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From the start, they wanted to be cause driven. They give part of their proceeds to organizations that lobby for less strict beekeeping regulations, to beekeepers themselves, and to programs that promote education on Colony Collapse Disorder. They also support an organization called Honey Love that does non-harmful removal of bees without fumigation in Los Angeles, relocating instead of killing the unwanted bees. “Some people don’t even know about what’s going on with the honey bee, how quickly they are disappearing,” said Christiana. “They are essential to our ecosystem. We try to let the people we work with know how vital bees are, for instance, in any farm to table menu. We work with Honey Love to try to breakdown the barriers of fear around honey bees, especially in children, and to host events for National Honey Bee Day (August 18th).”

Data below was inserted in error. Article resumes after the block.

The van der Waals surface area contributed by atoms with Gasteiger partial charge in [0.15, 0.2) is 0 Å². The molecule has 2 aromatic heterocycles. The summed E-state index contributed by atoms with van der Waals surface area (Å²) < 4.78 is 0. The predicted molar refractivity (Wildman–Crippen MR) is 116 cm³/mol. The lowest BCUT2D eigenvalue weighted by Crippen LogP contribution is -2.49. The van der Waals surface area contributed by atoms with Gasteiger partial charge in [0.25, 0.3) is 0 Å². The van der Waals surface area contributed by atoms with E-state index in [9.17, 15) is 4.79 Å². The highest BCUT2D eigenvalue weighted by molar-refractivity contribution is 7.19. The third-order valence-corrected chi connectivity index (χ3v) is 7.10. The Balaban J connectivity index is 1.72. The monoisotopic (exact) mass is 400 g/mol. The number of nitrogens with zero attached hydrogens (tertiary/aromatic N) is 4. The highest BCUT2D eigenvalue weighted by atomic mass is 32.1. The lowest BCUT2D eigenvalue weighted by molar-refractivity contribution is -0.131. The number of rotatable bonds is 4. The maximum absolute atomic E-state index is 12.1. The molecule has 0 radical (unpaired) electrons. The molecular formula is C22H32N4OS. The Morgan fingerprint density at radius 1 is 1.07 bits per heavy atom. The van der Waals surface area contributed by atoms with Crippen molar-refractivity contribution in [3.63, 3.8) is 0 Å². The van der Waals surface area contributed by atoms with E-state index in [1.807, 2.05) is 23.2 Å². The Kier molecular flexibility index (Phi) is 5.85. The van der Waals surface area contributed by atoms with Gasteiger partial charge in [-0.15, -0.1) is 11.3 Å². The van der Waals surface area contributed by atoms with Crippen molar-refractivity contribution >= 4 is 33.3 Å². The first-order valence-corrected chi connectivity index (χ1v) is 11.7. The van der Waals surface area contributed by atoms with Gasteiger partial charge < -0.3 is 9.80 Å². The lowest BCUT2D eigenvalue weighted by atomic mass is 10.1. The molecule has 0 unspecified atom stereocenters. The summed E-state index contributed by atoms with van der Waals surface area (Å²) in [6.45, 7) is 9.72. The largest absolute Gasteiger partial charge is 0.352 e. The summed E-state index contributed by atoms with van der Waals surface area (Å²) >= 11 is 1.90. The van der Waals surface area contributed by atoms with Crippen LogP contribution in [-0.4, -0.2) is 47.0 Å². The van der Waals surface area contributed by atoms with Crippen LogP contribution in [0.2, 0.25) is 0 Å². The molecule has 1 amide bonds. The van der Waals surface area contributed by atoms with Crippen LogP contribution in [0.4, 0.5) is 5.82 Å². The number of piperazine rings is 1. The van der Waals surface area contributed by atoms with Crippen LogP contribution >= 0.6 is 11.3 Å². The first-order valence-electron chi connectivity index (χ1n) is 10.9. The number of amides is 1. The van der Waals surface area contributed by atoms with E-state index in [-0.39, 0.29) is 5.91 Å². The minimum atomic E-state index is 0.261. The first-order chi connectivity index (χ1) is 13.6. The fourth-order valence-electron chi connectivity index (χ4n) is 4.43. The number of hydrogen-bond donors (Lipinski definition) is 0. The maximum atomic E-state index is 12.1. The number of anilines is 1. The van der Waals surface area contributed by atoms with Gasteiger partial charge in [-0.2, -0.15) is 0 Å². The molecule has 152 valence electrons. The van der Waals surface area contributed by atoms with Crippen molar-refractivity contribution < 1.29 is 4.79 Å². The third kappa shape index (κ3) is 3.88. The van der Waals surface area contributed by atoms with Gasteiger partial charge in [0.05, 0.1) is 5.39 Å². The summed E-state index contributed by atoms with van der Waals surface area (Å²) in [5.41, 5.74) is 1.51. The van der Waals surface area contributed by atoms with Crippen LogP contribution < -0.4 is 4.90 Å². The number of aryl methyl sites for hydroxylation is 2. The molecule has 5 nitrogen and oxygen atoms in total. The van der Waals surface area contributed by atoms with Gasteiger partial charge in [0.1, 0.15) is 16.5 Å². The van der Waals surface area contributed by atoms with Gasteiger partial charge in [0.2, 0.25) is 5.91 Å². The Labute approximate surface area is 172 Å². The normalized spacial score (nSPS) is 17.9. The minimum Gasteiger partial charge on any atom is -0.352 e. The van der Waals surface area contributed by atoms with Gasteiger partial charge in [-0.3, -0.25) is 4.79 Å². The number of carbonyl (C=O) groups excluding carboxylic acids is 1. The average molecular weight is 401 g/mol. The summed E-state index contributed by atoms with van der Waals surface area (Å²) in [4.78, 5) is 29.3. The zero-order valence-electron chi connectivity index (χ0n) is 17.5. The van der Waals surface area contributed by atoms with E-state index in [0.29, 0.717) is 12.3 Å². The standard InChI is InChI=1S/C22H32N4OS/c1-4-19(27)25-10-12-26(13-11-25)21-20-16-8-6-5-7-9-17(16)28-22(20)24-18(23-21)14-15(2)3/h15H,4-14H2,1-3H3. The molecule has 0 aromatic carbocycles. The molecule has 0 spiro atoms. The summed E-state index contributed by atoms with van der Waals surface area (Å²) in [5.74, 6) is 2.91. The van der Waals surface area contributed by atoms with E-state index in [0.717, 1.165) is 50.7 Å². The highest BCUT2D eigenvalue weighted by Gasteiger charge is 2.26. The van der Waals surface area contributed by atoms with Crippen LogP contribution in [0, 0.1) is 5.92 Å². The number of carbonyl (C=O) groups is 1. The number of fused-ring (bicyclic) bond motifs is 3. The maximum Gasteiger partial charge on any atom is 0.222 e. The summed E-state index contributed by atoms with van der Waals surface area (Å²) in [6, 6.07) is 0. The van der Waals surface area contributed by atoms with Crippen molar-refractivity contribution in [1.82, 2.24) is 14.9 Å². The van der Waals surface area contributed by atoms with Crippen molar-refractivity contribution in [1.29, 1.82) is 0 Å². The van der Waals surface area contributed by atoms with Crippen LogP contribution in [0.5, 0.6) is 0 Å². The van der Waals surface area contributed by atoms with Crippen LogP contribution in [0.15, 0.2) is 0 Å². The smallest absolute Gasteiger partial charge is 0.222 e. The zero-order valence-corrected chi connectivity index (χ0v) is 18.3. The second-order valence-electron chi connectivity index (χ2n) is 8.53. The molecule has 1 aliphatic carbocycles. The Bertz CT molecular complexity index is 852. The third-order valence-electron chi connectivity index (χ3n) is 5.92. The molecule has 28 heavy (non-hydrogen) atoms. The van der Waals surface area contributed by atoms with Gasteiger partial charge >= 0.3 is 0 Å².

While doing good, they’re making good wine. They source their grapes directly from the Asti and Veneto regions in Italy, and work very closely with the winemaker. Because they are not trying to give their wine the Moscato d’Asti DOCG status, they are not beholden to Italian regulations—meaning that they can make their wine higher in alcohol (about 11% vs the max 6% of the DOCG), and they can hold back the residual sugar. These two factors make for a more balanced, food-friendly expression of the grape—it’s good with dessert but also with cheeses or spicy food. They make it in the traditional Charmat method, which allows this aromatic varietal to really express its personality. The basic motto behind the whole operation? Quality at a good price.

This motto seems to be paying off. They’re new to the market, but all they need to do is pour a glass for people—then the line starts to form. This is what happened at an Italian wine competition in Florida recently, where they truly had a line all the way around the event of people waiting to try their wine, and where they ended up winning the People’s Choice Award. They’re humbled by this, and expressed a lot of gratitude for how people have embraced the brand so far. Christiana will be pouring this lively wine on Thursday in our Hollywood tasting bar, so you’ll have a chance to try it for yourself! 5:30-7 $20. Come check out the buzz!

- Kate Soto